“If we can help parents do a better job at parenting, then you’ll see less and less of children acting out because … acting out is really a symptom usually of what’s happening in the home.”
-- Alesia Brooks, area director for Community Solutions, Inc.

One approach to treating violent teens is gaining popularity across the country. It’s called multi-systemic therapy. The goal is to change the teen – by starting with the parent.

Last year, during a fight with her older sister, 16-year-old Angela pulled a knife. Angela says, “I wasn’t going to hurt her or nothing. I guess I was just threatening her with it.”

Angela was arrested and a judge recommended multi-systemic therapy. A therapist came to the house for five months. But instead of counseling Angela, he focused on her mom.

“Mom had no rules, so Angela didn’t know left from right, right from wrong,” says Alesia Brooks, an area director of home-based services for Community Solutions, Inc., a licensed provider of multi-systemic therapy. “She just did whatever she wanted to do. And if there was a conflict, then the conflict was managed through yelling and screaming.”

First, the counselor helped Angela’s mom Cecilia write a list of rules. Cecilia says, “Well, it was kind of, I had to get used to it myself, to enforcing the rules. And I noticed [having] the rules was much better.”

“If we can help parents do a better job at parenting,” says Brooks, “then you’ll see less and less of children acting out because the children acting out is really a symptom, usually of what’s happening in the home.”

“I was just kind of used to arguing,” adds Angela, “like kind of like how a child would throw a tantrum and get what they want. That’s kind of like how I was doing it when I was 13, 14, 15. And then when [the therapist] came in, he kind of made it that I couldn’t do it no more!”

The idea? Change the parent – and you will change the child.

Brooks says, “We don’t want to be the agent for change because we’re gone, we are not going to be there for the lifetime, the parent will be.”

Cecilia says the therapist helped her listen more, and yell less. “He taught me to communicate, calm down. We talk and try to solve the problem.”

Tips for Parents

When parents run into problems with a cranky toddler or a difficult teen, they now have a new place to turn for help – a parent coach. According to the Parent Coaching Institute, these individuals are trained with a broad background of education and experiences. Making themselves available by phone, they ask key questions, provide information and offer specific suggestions to help parents address challenges and develop new strategies for dealing with problems at home.

How do you know if parenting coaching is right for your family? Heritage Communications, which offers support and coaching services to families, cites the following types of parents who could benefit from hiring a parent coach:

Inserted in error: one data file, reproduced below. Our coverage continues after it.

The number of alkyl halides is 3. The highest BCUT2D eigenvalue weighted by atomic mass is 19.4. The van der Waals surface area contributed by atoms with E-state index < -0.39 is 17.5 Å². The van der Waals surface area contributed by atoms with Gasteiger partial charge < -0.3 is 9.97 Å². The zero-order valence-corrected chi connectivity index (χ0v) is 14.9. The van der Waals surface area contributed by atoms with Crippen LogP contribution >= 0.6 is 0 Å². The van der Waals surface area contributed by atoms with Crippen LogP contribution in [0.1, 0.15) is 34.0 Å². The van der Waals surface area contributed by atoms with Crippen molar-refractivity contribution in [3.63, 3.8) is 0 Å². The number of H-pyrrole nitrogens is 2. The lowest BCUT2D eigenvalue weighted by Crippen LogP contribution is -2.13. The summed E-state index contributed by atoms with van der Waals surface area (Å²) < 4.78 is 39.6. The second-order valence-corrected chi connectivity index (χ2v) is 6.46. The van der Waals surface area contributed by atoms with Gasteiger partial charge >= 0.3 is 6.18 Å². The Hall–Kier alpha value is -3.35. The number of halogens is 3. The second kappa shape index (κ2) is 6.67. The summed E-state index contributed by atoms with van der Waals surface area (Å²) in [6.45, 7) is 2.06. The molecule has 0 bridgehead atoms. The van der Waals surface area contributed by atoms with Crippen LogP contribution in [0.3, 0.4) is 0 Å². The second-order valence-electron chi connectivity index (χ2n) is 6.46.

Parents of older adopted children
Parents of challenging children
Parents dealing with adoption adjustment issues
Parents of children with RAD (reactive attachment disorder)
Parents looking for new parenting techniques to use with their children
Parents who don’t have a support system that truly understands the issues
Parents feeling overwhelmed
Parents taking their children to therapy but in need of parent support
Power struggles with teens are not uncommon. Whether or not you have a parent coach for support, as a parent, it is your responsibility to diffuse the situation in a calm manner. Jane Nelson, author of Positive Discipline, offers parents the following advice for reducing power struggles within the home:

After realizing you may be actually promoting the power struggles with your teen, you can decide to not fight and to not give in. Disengage from the fight and try to remain emotionally cool and calm. Without anger, the power struggle will diminish because your teen will have no one to fight against.
Give up the concept that you can make your teen do anything. Instead, inspire, teach, influence, lead, guide, motivate, stimulate and encourage your teen to positive, cooperative behavior. Catch him or her being good!
When disengaging, you need to act, not speak. For example, a temper tantrum becomes ineffective and silly if you withdraw to the other room – with slamming of doors.
Later, during a cooled-down period, you can talk about what you want from your teen. You can say, in a loving, accepting tone, “Son, after school, would you prefer to do your homework in the office or at the kitchen table?” If your teen feels personal power through choices, then he or she does not feel the need for power through conflict.

Community Solutions, Inc.
Heritage Communications
Multisystemic Therapy Services
Parent Coaching Institute
Positive Discipline